Investigation of Cotrical Microcircuit Dysfunction in a Mouse Model of Dravet Syndrome

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Faculty

Assistant Professor

Project Summary

This summer, I had the privilege of working in the lab of Dr. Ethan Goldberg at CHOP through PURM. The Goldberg lab’s main interest is in pediatric epilepsies and most members of the lab study Dravet syndrome, a neurodevelopmental disorder that is defined by temperature-sensitive seizures that progress to treatment-resistant epilepsy and intellectual disability with features of autism spectrum disorder. Although we know the underlying genetic cause of Dravet syndrome, the exact mechanism through which the mutations cause seizures and other Dravet syndrome symptoms is still unknown. Recent studies by the lab and others have discovered dysfunction in three major classes of interneurons in Dravet syndrome and my project this summer has been trying to uncover circuit level defects that arise as a result of this known interneuron dysfunction.

The focus of my summer has been to investigate a disinhibitory circuit in the cerebral cortex composed of vasoactive intestinal peptide interneurons (VIP-INs) and somatostatin interneurons (SST-INs), both of which are dysfunctional in Dravet syndrome. VIP-INs strongly inhibit SST-INs which in turn inhibit pyramidal neurons, the main excitatory neurons in the cerebral cortex. Using pharmacological and optogenetic activation of VIP-INs, my summer project attempts to determine whether this disynaptic inhibition is impaired in Dravet syndrome.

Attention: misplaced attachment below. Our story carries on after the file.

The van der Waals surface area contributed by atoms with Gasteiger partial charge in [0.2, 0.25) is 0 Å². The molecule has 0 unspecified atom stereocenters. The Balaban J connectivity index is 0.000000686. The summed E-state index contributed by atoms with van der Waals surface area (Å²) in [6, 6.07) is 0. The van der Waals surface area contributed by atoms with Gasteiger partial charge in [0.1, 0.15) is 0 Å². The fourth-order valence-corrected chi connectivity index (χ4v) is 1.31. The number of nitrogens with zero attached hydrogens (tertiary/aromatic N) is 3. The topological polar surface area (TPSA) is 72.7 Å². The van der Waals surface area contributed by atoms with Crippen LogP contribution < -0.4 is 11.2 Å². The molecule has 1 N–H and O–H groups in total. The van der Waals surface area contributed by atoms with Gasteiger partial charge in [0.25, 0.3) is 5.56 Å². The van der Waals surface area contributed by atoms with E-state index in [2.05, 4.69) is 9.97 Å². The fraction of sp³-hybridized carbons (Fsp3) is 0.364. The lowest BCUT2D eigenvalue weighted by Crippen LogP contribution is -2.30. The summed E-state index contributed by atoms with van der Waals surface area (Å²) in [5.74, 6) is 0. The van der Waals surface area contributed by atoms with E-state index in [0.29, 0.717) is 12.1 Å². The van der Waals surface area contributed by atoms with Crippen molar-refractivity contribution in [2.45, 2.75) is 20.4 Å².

Through this investigation, I learned how to do whole-cell recordings, one of the fundamental techniques used in the field of modern neuroscience. It was especially interesting to integrate it together with other lab techniques that I had already learned because it allowed me to have a better understanding and control over the whole scientific process of the project. I also gained experience in MATLAB programming to perform data analysis and create figures as well as some basic experience with two-photon imaging.

The most exciting part of my research experience this summer was getting to apply the material I learned in the classroom towards making real world discoveries in the lab. It has really reinforced my interest in pursuing research, especially in neuroscience. Seeing the enthusiasm and dedication of other lab members has inspired and excited me to continue working in the lab during the school year, where I hope to continue making progress towards a stronger conclusion on the projects that started this summer.